If both of your passports have the exact same visa requirements for your destination country, then just use the same passport that you used/plan to use to enter the country of your departure airport to make it easier for you.  

For example: if you are in France on a US passport and you plan to fly from France to the UK, just continue using the US passport (assuming your 2nd passport has the exact same visa requirements for the UK) to enter the UK in order to keep things simple.

2. Which passport to use when booking your flight

When booking your flight to another country, most airlines will ask you for your passport information.  This is partly so they can identify you, but it’s also because they need to make sure that you are legally allowed to enter the country that they are bringing you to, whether that’s because you’re a citizen, you have visa-free entry, or you have a valid entry visa.  

The reason why airlines care whether or not you’re legally allowed to enter the country they are bringing you to is because if you’re denied entry into that country after arriving and you are deported back to your original country, it’s the airline’s responsibility to take you back.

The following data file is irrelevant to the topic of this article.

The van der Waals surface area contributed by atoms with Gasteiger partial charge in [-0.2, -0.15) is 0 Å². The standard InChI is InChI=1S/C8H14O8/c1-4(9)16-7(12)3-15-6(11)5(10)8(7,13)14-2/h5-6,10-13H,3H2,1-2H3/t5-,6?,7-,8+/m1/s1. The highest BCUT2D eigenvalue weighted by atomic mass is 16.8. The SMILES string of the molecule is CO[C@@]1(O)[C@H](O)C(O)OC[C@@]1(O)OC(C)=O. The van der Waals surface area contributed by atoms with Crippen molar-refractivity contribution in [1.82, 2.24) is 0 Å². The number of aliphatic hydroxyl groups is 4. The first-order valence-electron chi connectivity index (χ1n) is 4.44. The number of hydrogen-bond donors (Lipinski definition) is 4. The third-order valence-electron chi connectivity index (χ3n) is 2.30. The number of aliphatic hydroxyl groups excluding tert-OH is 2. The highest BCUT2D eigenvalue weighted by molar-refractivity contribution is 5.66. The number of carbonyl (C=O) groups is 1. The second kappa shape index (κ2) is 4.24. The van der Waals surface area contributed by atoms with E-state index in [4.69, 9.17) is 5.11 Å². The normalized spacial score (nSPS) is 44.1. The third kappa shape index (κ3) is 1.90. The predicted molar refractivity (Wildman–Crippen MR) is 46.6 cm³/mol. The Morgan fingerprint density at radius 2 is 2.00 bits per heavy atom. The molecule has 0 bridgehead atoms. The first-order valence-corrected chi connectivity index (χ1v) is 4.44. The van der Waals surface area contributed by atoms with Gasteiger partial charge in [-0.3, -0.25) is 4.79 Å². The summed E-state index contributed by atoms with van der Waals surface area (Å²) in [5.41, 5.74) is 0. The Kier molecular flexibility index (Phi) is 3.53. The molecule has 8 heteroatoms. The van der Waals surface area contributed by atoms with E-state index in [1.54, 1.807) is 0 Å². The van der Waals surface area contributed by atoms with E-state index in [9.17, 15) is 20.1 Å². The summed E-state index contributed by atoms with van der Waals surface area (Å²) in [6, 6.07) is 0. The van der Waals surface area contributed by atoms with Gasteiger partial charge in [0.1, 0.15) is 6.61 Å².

Note: this is also why sometimes an airline will ask you for proof of onward travel before they will let you board a flight.  If it’s discovered that you cannot legally enter the country they bring you to, they often get fined for bringing you there in the first place.  Learn more about this in my Guide to Proof of Onward Travel.

Therefore when booking your flight, you should use the details for the passport that you chose in Step 1.  In other words, the passport that will legally let you enter the country of your destination country and that you plan to use to enter it.

3. Which passport to use when checking in for your flight

This one is pretty simple.  Just check in to your flight with the same passport that you used to book it because that’s what the airline check-in agents will have in their system.